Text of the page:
Fully agreed on Barbeau - both of those performances were great, and she is a hoot in Creepshow. She's an unusual horror leading lady or 'scream queen' for the period, considering she was a lot older than many actresses making it big in horror at the time. But then again, that's why she works so well, she brought a level of maturity to characters that a younger actress couldn't pull off.

 
At 24 May 2014 at 01:34 , Blogger Wes M said...

John, if the truth be told I almost don't want to see Swamp Thing again in case my critical faculties were blunted that last time I saw it, and the film turns out to be far less that what I consider it to be. I keep on promising myself to revisit The People Under the Stairs (which I have but unopened) so that might get bumped up this weekend. My favourite Wes Craven film will always be Nightmare on Elm Street, but I really love The Hills Have Eyes (what a title, phew!) - it's really one of the best films of that tradition, and still pretty frightening too - I can really put myself in that film, the sense of menace as the events unfold is powerful... I completely agree about Cut and Run, it's a fantastic movie, and was the film that convinced me that Deodato had talent, not some one-trick pony who made a midnite deal with the devil at the crossroads for Cannibal Holocaust - I've seen Last Cannibal World and Waves of Lust subsequently and both are really good...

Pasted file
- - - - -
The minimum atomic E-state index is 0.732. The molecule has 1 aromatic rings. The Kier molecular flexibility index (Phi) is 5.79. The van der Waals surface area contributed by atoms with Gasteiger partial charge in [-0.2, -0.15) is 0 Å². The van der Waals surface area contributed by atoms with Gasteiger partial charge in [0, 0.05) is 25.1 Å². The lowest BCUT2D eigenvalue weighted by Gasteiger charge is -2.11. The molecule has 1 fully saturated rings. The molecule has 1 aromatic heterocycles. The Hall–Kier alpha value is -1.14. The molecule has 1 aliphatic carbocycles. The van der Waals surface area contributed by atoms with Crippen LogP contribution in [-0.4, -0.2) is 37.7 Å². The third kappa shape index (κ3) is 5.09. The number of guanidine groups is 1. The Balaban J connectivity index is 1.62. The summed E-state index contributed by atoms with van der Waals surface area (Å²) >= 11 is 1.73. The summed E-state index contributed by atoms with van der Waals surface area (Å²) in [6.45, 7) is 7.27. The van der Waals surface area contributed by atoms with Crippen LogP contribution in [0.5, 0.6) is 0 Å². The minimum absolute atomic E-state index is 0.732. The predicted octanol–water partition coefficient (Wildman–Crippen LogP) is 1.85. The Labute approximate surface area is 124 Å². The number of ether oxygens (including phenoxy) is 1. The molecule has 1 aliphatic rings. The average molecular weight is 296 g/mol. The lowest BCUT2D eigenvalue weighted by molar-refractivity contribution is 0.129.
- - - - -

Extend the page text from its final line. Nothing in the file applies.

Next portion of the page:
At 24 May 2014 at 01:57 , Blogger JP Mulvanetti said...

I think The People Under the Stairs is great fun, despite a slightly flat finale, but Craven seems to have had issues with 'finishing' up some of these films - the ending on The Serpent and The Rainbow is the same, and tries to pull the same tricks that A Nightmare on Elm Street did, but much less successfully so. Didyou get the Blu Ray of People Under the Stairs by any chance? I hope you enjoy it now, it's definitely one to be in the right mood for, and I found it plays well with a crowd.

The Hills Have Eyes... yup, a vivid title alright, and you are right, the 'invasion' scenes are still tough stuff, and in a way, far more effective than the similar scenes in the remake. You know, I really should dive into a few more of Deodato's films, beyond the obvious titles. Will check out Waves of Lust, so thanks for the tip!

 
At 24 May 2014 at 06:50 , Blogger Alvin Brickrock said...

Excellent write-up and a great summarization on Craven's career. I really need to re-visit The People Under The Stairs at some point. I really like The Serpent and the Rainbow, but agree that Craven has a difficult time with his endings sometimes.